Arthur C. Clarke + William S. Burroughs

After reading Russian author Vladimir Sorokin’s recently translated Ice (out now), we realized that we’d encountered one of those rare books that rearrange your brain. Sorokin — who was once threatened with jail for writing a sex scene between Khrushchev and Stalin — has written a story about an asteroid buried in Siberia that communicates with its alien but humanoid “children.” Convinced of their superiority, the aliens regard humans as “meat machines” and dispatch them remorselessly.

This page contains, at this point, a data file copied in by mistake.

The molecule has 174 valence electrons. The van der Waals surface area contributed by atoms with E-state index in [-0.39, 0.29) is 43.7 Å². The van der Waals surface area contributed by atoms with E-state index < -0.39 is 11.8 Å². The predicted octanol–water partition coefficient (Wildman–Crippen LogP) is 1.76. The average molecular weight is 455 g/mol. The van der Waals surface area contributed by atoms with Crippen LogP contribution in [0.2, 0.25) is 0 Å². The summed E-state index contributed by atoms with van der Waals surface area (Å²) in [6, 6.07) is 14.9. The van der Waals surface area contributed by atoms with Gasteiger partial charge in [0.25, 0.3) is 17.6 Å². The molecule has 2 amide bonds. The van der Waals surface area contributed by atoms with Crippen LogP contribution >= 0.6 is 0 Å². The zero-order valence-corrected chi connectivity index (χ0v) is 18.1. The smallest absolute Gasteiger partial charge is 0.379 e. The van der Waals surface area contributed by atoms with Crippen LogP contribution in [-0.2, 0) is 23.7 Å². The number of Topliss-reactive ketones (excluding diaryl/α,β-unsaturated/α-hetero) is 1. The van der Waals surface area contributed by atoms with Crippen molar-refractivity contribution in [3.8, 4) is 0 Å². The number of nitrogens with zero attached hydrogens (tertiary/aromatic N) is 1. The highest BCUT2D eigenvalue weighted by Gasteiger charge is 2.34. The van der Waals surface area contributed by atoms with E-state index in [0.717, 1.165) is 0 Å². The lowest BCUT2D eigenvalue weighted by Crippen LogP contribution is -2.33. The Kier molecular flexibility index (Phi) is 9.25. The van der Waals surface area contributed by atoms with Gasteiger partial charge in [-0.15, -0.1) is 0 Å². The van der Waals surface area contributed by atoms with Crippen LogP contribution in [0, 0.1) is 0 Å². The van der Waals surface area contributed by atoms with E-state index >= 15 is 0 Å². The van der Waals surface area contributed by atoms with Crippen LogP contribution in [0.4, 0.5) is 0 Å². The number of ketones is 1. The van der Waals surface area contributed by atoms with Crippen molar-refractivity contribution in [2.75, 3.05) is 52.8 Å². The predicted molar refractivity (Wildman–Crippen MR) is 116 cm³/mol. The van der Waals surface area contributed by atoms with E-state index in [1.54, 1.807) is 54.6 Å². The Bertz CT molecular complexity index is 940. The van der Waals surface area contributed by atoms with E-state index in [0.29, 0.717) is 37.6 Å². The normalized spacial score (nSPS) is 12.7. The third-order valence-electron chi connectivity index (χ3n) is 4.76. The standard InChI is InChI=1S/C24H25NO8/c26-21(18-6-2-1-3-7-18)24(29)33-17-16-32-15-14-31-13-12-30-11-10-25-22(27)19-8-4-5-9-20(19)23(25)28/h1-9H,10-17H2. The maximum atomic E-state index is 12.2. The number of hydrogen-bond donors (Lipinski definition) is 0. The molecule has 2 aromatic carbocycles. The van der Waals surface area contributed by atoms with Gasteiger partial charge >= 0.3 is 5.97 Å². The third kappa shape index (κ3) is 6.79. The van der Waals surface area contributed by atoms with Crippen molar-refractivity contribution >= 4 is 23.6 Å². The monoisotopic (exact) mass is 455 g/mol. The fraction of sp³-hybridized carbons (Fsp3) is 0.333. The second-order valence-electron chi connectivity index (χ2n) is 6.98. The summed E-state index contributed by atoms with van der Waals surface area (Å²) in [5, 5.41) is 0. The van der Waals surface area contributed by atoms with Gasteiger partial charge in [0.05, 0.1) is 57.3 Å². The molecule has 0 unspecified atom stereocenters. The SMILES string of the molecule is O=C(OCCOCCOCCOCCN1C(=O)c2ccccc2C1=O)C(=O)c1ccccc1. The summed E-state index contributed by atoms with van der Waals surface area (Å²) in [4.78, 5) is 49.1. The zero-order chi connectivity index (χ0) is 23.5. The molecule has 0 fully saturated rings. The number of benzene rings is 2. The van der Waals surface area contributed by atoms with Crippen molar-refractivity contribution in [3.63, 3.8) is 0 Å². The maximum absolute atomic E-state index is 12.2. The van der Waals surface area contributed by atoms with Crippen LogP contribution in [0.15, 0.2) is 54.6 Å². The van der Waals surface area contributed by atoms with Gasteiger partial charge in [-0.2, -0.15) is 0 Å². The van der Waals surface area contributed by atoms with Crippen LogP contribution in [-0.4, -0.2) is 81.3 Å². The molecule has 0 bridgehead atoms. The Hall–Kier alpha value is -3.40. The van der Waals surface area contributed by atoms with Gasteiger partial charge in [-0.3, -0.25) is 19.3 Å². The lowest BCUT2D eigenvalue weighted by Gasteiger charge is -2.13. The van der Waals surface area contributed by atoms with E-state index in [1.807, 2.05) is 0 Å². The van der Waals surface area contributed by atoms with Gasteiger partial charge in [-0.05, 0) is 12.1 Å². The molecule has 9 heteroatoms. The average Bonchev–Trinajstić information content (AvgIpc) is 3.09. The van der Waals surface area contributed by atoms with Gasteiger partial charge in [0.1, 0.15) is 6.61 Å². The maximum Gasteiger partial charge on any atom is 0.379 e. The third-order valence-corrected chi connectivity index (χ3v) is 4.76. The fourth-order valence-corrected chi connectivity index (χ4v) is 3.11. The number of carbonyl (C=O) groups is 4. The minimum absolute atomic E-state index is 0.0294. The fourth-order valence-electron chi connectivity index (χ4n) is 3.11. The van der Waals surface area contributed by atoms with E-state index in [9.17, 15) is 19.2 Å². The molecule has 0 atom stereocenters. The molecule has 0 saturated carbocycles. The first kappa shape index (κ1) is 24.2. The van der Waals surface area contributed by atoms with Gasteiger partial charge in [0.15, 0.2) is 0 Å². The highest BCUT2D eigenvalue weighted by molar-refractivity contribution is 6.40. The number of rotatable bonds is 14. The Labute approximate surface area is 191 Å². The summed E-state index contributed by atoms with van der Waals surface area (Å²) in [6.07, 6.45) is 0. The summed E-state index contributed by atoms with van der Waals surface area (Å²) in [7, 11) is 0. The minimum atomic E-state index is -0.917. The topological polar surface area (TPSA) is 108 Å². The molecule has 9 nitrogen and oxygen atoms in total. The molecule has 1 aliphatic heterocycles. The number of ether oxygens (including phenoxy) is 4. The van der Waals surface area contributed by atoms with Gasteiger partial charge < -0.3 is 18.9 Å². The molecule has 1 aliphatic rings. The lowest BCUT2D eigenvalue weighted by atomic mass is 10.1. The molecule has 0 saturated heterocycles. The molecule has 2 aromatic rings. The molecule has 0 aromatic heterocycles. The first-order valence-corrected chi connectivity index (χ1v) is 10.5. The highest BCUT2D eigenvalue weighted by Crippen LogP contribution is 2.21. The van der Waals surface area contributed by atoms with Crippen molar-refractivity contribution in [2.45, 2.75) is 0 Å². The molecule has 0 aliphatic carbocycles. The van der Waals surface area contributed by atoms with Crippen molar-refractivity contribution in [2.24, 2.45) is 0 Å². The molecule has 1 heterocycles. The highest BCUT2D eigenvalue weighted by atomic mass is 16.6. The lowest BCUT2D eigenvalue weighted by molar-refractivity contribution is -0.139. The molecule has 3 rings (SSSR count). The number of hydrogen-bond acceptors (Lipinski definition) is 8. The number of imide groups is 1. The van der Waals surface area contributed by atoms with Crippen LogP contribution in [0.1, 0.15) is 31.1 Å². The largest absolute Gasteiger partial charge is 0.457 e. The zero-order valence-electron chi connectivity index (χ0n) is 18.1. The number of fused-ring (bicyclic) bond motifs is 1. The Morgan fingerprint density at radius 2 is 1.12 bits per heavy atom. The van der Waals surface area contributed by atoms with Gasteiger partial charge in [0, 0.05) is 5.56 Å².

Yet Sorokin makes us feel a disturbing sympathy for the murderous aliens. In the process, he explores the dark secret of lockstep, exclusivist zealotry: Once you’ve joined the in-crowd, you really do feel like a member of a superior species. Those who aren’t with you are worse than inferior — they’re disposable. Of course, you could ignore the ah-ha insight and read Ice for its surprising plot twists and insider’s view of secret cults — that is, the kind of thriller elements that are irresistible to us meat machines.

“>BUY Ice (NYRB Classics; 304 pages; hardcover)

This post is from Observer Short List—an email of three favorite things from people you want to know. Sign up to receive OSL here. Arthur C. Clarke + William S. Burroughs